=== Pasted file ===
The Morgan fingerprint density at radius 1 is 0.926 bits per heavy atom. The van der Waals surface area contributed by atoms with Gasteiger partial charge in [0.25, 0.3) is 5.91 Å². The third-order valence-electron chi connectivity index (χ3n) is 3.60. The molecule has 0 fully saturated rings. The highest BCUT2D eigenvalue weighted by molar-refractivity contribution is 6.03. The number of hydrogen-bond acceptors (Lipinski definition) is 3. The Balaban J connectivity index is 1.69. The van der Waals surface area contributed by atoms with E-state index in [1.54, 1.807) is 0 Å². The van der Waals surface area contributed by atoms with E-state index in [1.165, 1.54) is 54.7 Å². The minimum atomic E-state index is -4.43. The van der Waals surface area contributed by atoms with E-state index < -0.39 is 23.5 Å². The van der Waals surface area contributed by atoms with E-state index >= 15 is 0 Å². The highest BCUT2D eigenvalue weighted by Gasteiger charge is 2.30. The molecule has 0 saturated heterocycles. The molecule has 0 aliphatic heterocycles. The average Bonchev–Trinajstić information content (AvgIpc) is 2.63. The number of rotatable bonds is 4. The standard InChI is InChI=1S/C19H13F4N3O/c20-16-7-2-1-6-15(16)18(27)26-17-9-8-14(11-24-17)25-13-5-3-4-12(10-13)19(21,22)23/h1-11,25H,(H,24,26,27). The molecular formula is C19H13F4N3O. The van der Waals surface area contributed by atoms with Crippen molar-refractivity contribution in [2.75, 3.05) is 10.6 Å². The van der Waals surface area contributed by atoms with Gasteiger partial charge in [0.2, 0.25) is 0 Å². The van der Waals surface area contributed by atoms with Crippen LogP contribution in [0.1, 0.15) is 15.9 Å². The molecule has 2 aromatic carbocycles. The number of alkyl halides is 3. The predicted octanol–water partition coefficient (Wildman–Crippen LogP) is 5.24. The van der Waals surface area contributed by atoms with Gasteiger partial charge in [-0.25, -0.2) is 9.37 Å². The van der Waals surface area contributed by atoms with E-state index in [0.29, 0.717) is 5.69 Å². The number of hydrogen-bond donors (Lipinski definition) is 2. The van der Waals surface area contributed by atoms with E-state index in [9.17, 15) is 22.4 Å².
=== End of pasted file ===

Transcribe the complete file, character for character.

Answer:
The Morgan fingerprint density at radius 1 is 0.926 bits per heavy atom. The van der Waals surface area contributed by atoms with Gasteiger partial charge in [0.25, 0.3) is 5.91 Å². The third-order valence-electron chi connectivity index (χ3n) is 3.60. The molecule has 0 fully saturated rings. The highest BCUT2D eigenvalue weighted by molar-refractivity contribution is 6.03. The number of hydrogen-bond acceptors (Lipinski definition) is 3. The Balaban J connectivity index is 1.69. The van der Waals surface area contributed by atoms with E-state index in [1.54, 1.807) is 0 Å². The van der Waals surface area contributed by atoms with E-state index in [1.165, 1.54) is 54.7 Å². The minimum atomic E-state index is -4.43. The van der Waals surface area contributed by atoms with E-state index < -0.39 is 23.5 Å². The van der Waals surface area contributed by atoms with E-state index >= 15 is 0 Å². The highest BCUT2D eigenvalue weighted by Gasteiger charge is 2.30. The molecule has 0 saturated heterocycles. The molecule has 0 aliphatic heterocycles. The average Bonchev–Trinajstić information content (AvgIpc) is 2.63. The number of rotatable bonds is 4. The standard InChI is InChI=1S/C19H13F4N3O/c20-16-7-2-1-6-15(16)18(27)26-17-9-8-14(11-24-17)25-13-5-3-4-12(10-13)19(21,22)23/h1-11,25H,(H,24,26,27). The molecular formula is C19H13F4N3O. The van der Waals surface area contributed by atoms with Crippen molar-refractivity contribution in [2.75, 3.05) is 10.6 Å². The van der Waals surface area contributed by atoms with Gasteiger partial charge in [0.2, 0.25) is 0 Å². The van der Waals surface area contributed by atoms with Crippen LogP contribution in [0.1, 0.15) is 15.9 Å². The molecule has 2 aromatic carbocycles. The number of alkyl halides is 3. The predicted octanol–water partition coefficient (Wildman–Crippen LogP) is 5.24. The van der Waals surface area contributed by atoms with Gasteiger partial charge in [-0.25, -0.2) is 9.37 Å². The van der Waals surface area contributed by atoms with E-state index in [0.29, 0.717) is 5.69 Å². The number of hydrogen-bond donors (Lipinski definition) is 2. The van der Waals surface area contributed by atoms with E-state index in [9.17, 15) is 22.4 Å².